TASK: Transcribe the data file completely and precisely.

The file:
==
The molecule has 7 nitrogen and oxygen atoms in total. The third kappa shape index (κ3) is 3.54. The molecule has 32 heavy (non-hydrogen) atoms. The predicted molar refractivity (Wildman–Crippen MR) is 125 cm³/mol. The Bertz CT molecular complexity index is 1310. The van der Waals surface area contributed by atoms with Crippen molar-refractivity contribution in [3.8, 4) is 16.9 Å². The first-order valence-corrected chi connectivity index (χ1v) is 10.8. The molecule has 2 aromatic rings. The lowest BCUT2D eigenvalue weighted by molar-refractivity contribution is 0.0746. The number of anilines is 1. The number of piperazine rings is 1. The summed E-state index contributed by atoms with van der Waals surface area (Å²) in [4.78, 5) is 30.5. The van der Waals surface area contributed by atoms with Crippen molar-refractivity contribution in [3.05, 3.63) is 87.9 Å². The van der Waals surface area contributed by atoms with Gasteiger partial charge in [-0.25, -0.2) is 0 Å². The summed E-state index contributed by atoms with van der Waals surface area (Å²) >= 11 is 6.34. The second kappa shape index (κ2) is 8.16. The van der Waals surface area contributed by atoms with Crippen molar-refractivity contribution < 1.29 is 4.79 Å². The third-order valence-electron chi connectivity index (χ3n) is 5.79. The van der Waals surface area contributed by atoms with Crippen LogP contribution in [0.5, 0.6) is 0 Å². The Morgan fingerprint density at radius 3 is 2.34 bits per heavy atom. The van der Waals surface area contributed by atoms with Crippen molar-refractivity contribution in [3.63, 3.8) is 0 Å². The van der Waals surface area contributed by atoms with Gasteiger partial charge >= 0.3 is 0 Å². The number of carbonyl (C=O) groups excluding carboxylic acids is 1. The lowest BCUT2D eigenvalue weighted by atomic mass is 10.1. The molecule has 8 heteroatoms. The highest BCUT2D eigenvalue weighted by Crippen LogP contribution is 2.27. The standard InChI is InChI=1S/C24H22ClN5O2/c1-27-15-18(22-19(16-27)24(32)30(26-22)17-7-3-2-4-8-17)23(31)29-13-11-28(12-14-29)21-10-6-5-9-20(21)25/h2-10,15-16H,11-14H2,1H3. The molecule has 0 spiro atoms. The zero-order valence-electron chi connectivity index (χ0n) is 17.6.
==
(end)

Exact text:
The molecule has 7 nitrogen and oxygen atoms in total. The third kappa shape index (κ3) is 3.54. The molecule has 32 heavy (non-hydrogen) atoms. The predicted molar refractivity (Wildman–Crippen MR) is 125 cm³/mol. The Bertz CT molecular complexity index is 1310. The van der Waals surface area contributed by atoms with Crippen molar-refractivity contribution in [3.8, 4) is 16.9 Å². The first-order valence-corrected chi connectivity index (χ1v) is 10.8. The molecule has 2 aromatic rings. The lowest BCUT2D eigenvalue weighted by molar-refractivity contribution is 0.0746. The number of anilines is 1. The number of piperazine rings is 1. The summed E-state index contributed by atoms with van der Waals surface area (Å²) in [4.78, 5) is 30.5. The van der Waals surface area contributed by atoms with Crippen molar-refractivity contribution in [3.05, 3.63) is 87.9 Å². The van der Waals surface area contributed by atoms with Gasteiger partial charge in [-0.25, -0.2) is 0 Å². The summed E-state index contributed by atoms with van der Waals surface area (Å²) >= 11 is 6.34. The second kappa shape index (κ2) is 8.16. The van der Waals surface area contributed by atoms with Crippen molar-refractivity contribution < 1.29 is 4.79 Å². The third-order valence-electron chi connectivity index (χ3n) is 5.79. The van der Waals surface area contributed by atoms with Crippen LogP contribution in [0.5, 0.6) is 0 Å². The Morgan fingerprint density at radius 3 is 2.34 bits per heavy atom. The van der Waals surface area contributed by atoms with Crippen molar-refractivity contribution in [3.63, 3.8) is 0 Å². The van der Waals surface area contributed by atoms with Gasteiger partial charge >= 0.3 is 0 Å². The number of carbonyl (C=O) groups excluding carboxylic acids is 1. The lowest BCUT2D eigenvalue weighted by atomic mass is 10.1. The molecule has 8 heteroatoms. The highest BCUT2D eigenvalue weighted by Crippen LogP contribution is 2.27. The standard InChI is InChI=1S/C24H22ClN5O2/c1-27-15-18(22-19(16-27)24(32)30(26-22)17-7-3-2-4-8-17)23(31)29-13-11-28(12-14-29)21-10-6-5-9-20(21)25/h2-10,15-16H,11-14H2,1H3. The molecule has 0 spiro atoms. The zero-order valence-electron chi connectivity index (χ0n) is 17.6.